In yogic philosophy, the physical body is a storehouse of samskaras—thought, emotion, and behavioural patterns—laid down and then reinforced through repeated experiences. These loopy chains may foster activities towards self-actualisation, neutral experiences, or self-destruction.
Journalling your mindsphere is one way to expose and observe patterns of thought. Though I recently looked to my own pile of journals which were written from age 10 onward, with a feeling of irritation and burden. For me, journaling has always helped release tension during moments of emotional distress. So, it really just appeared as huge pile of baggage I have been lugging around with me everywhere I moved, slowing me down from truly welcoming a new day.
I thought that enough was enough. I have come pretty far in trauma processing in the last year, and announced that it was time I burn this bullshit to the ground. On a sunny spring evening, close friends joined me around a fire pit with their own journals, and we watched the pages of our past turn to ash and smoke together. It was an exhilarating experience.
As I looked to the flames, it reminded me of the process of silent mindfulness meditation retreat, which involves an exploration of one’s own body of stories. It can be a practice of meeting and greeting all painful thoughts, emotion, and behavioural patterns with an attitude of compassion… so many times, until they become so boring and redundant, they lose their original potency. At that point a weight is lifted, and the path moving forward becomes that much more clear and intentional.
Calligraphy by Thich Nhat Hanh
Thich Nhat Hanh placed a haunting stock photo of a shocked, dissociated, teary eyed Vietnamese soldier in an article of his about compassion. Every fibre of the soldier’s being emanated an unspeakably tragic pain and worse off—one that was not allowed be expressed. He spoke to me: I didn’t want to fight. My heart dropped and my gut wrenched. He must have been no older than 20 years old. The following thought was: He could have been dad. But he wasn’t. My dad evaded enlistment during the Vietnam war by hiding inside a wall in his home for a long time. Later, him and my mother fled the country on a small boat by bribing the police with gold. We’re now grounded in Eastern Canada.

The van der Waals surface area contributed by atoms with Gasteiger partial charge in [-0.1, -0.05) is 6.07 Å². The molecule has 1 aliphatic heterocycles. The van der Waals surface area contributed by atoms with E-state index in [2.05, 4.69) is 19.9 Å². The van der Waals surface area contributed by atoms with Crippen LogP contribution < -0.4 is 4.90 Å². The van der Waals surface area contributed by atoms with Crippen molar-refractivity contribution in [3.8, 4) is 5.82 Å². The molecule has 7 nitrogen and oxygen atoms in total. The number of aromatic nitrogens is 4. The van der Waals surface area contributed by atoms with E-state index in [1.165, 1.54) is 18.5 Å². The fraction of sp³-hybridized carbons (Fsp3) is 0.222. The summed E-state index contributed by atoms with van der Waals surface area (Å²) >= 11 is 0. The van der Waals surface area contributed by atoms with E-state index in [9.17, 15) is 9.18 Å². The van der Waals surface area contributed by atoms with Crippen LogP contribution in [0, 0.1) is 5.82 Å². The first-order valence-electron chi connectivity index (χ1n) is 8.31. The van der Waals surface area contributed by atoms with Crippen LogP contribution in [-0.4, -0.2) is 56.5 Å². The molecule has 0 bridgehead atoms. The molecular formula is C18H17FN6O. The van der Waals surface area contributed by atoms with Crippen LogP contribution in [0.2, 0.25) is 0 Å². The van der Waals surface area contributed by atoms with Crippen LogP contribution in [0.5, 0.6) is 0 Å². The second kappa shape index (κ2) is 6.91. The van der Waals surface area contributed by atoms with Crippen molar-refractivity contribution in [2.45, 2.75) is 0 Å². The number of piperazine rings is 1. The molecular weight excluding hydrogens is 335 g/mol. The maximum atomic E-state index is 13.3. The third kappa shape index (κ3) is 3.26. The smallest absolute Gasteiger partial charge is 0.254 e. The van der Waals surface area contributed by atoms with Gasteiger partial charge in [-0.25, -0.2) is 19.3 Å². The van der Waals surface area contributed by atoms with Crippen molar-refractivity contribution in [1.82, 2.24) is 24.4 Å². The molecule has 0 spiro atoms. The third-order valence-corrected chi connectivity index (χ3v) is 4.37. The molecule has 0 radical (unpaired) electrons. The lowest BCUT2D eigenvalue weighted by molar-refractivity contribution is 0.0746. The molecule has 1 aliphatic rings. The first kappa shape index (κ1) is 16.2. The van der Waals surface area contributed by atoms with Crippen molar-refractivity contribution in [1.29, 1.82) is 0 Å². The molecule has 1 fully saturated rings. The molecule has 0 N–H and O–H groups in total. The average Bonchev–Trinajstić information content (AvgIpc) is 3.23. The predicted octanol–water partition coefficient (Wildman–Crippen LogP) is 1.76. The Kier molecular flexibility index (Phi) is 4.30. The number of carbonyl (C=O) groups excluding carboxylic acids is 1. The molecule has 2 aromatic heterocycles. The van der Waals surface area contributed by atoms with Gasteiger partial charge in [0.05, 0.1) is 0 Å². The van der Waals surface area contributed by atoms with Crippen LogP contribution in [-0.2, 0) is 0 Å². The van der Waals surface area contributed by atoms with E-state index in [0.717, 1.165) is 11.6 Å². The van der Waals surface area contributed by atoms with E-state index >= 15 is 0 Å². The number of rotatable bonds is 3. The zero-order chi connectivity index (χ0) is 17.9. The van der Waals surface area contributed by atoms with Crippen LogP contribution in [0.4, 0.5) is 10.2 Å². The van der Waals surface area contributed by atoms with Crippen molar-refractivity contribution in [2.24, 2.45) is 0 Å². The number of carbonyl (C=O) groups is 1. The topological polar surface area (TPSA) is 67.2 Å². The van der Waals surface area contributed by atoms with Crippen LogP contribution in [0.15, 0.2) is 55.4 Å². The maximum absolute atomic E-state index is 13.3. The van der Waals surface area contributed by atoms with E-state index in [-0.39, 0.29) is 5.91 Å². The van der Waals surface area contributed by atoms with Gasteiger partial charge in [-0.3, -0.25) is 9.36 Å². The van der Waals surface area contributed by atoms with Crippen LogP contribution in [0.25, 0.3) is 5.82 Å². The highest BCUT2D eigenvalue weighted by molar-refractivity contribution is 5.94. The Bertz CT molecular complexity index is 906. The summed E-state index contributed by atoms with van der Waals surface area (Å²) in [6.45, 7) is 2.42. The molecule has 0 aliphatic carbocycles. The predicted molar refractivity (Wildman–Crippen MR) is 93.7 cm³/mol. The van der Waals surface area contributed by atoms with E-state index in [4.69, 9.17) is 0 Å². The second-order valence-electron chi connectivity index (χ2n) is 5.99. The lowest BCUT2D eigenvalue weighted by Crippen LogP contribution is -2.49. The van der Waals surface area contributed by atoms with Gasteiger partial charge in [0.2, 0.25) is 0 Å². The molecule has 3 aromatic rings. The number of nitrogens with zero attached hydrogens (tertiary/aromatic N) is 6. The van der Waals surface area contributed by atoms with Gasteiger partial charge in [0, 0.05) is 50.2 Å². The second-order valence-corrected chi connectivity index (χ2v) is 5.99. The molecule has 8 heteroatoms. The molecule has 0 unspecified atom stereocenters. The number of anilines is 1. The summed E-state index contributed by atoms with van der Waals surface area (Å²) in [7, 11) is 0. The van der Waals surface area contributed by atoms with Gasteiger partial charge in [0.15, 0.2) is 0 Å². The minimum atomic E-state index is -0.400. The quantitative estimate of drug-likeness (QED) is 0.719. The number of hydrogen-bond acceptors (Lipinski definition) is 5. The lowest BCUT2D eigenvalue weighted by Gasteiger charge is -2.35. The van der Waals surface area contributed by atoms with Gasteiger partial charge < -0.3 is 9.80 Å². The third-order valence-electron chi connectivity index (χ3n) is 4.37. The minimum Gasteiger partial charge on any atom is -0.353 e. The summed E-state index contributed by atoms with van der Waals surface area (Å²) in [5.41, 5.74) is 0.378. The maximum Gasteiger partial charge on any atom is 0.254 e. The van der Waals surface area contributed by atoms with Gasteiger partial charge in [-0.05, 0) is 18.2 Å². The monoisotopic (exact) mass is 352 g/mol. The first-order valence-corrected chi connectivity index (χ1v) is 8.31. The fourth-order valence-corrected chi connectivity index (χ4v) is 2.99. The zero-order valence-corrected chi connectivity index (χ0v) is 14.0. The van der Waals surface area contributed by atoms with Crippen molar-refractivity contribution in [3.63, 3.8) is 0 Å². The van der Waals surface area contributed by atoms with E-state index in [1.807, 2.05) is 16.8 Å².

During the war, Thich Nhat Hanh was exiled from Vietnam for his immense efforts in peace activism. Even after the battle played out through to its brutally long end, the victorious Vietnamese communist government was still threatened by his influence. For these reasons, they banned Thich Nhat Hanh’s teachings, exercising forceful control over his mindfulness practice communities. You may be asking why? How could such an innocent practice like attending to the present moment pose such a risk?
I learned the answer after undertaking vigorous mindfulness training myself. It’s because when you practice mindfulness, you develop a greater capacity to question all conditioned beliefs (e.g. political ideologies), and explore in your Heart what truly feels right. When you practice mindfulness, you learn to release hatred for “the other” and replace it instead with compassionate understanding for all sides. When you practice mindfulness, peacebuilding skills grow naturally from the inside-out. Of course, the Vietnamese communist government did not favour a population of freethinkers and nonviolent resisters.
The image of the soldier is still menacingly burned into my head. Though I can’t help but believe that Thich Nhat Hanh strategically placed that photograph there for me (and of course, others like myself), because it had triggered a deep grief in my ancestral history that cannot be forgotten. This is not acceptable. This cannot happen again. This should still not be happening now. What do I do? The answer arose spontaneously from the very core of Thich Nhat Hanh’s mission itself:
Spread the practice of mindfulness.